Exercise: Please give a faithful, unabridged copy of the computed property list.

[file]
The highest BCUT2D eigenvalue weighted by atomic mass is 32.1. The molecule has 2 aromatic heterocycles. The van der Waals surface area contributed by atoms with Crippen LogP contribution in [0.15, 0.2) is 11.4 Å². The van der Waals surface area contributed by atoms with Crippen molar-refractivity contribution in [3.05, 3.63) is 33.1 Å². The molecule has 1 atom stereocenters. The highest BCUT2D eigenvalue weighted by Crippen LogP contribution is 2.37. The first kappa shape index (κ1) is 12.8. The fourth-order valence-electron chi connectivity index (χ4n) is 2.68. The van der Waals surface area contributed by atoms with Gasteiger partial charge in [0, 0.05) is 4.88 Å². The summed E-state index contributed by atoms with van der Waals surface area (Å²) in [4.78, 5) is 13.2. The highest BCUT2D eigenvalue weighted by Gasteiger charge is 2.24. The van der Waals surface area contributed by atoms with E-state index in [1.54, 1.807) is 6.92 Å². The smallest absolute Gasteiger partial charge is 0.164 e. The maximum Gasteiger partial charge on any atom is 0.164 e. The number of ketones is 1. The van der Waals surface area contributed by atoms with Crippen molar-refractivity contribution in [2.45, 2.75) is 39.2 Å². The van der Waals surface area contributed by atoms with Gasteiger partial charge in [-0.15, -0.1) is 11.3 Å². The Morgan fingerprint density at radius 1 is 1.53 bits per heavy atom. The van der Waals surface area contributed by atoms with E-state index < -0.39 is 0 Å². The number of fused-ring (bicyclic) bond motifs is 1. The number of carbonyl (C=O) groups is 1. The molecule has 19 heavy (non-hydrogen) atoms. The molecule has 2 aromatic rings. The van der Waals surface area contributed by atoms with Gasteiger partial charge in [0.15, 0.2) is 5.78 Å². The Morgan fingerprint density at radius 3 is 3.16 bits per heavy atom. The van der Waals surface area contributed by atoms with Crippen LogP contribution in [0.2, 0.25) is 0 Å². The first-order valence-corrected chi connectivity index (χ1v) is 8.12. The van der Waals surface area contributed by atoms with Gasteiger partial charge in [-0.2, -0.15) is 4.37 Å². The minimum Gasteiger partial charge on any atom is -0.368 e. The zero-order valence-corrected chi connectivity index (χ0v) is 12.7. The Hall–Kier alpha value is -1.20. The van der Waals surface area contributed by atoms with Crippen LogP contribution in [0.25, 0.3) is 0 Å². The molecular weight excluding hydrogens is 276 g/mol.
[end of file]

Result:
The highest BCUT2D eigenvalue weighted by atomic mass is 32.1. The molecule has 2 aromatic heterocycles. The van der Waals surface area contributed by atoms with Crippen LogP contribution in [0.15, 0.2) is 11.4 Å². The van der Waals surface area contributed by atoms with Crippen molar-refractivity contribution in [3.05, 3.63) is 33.1 Å². The molecule has 1 atom stereocenters. The highest BCUT2D eigenvalue weighted by Crippen LogP contribution is 2.37. The first kappa shape index (κ1) is 12.8. The fourth-order valence-electron chi connectivity index (χ4n) is 2.68. The van der Waals surface area contributed by atoms with Gasteiger partial charge in [0, 0.05) is 4.88 Å². The summed E-state index contributed by atoms with van der Waals surface area (Å²) in [4.78, 5) is 13.2. The highest BCUT2D eigenvalue weighted by Gasteiger charge is 2.24. The van der Waals surface area contributed by atoms with E-state index in [1.54, 1.807) is 6.92 Å². The smallest absolute Gasteiger partial charge is 0.164 e. The maximum Gasteiger partial charge on any atom is 0.164 e. The number of ketones is 1. The van der Waals surface area contributed by atoms with Crippen molar-refractivity contribution in [2.45, 2.75) is 39.2 Å². The van der Waals surface area contributed by atoms with Gasteiger partial charge in [-0.15, -0.1) is 11.3 Å². The Morgan fingerprint density at radius 1 is 1.53 bits per heavy atom. The van der Waals surface area contributed by atoms with E-state index < -0.39 is 0 Å². The number of fused-ring (bicyclic) bond motifs is 1. The number of carbonyl (C=O) groups is 1. The molecule has 19 heavy (non-hydrogen) atoms. The molecule has 2 aromatic rings. The van der Waals surface area contributed by atoms with Gasteiger partial charge in [0.15, 0.2) is 5.78 Å². The Morgan fingerprint density at radius 3 is 3.16 bits per heavy atom. The van der Waals surface area contributed by atoms with Crippen LogP contribution in [0.2, 0.25) is 0 Å². The first-order valence-corrected chi connectivity index (χ1v) is 8.12. The van der Waals surface area contributed by atoms with Gasteiger partial charge in [-0.2, -0.15) is 4.37 Å². The minimum Gasteiger partial charge on any atom is -0.368 e. The zero-order valence-corrected chi connectivity index (χ0v) is 12.7. The Hall–Kier alpha value is -1.20. The van der Waals surface area contributed by atoms with Crippen LogP contribution in [0.25, 0.3) is 0 Å². The molecular weight excluding hydrogens is 276 g/mol.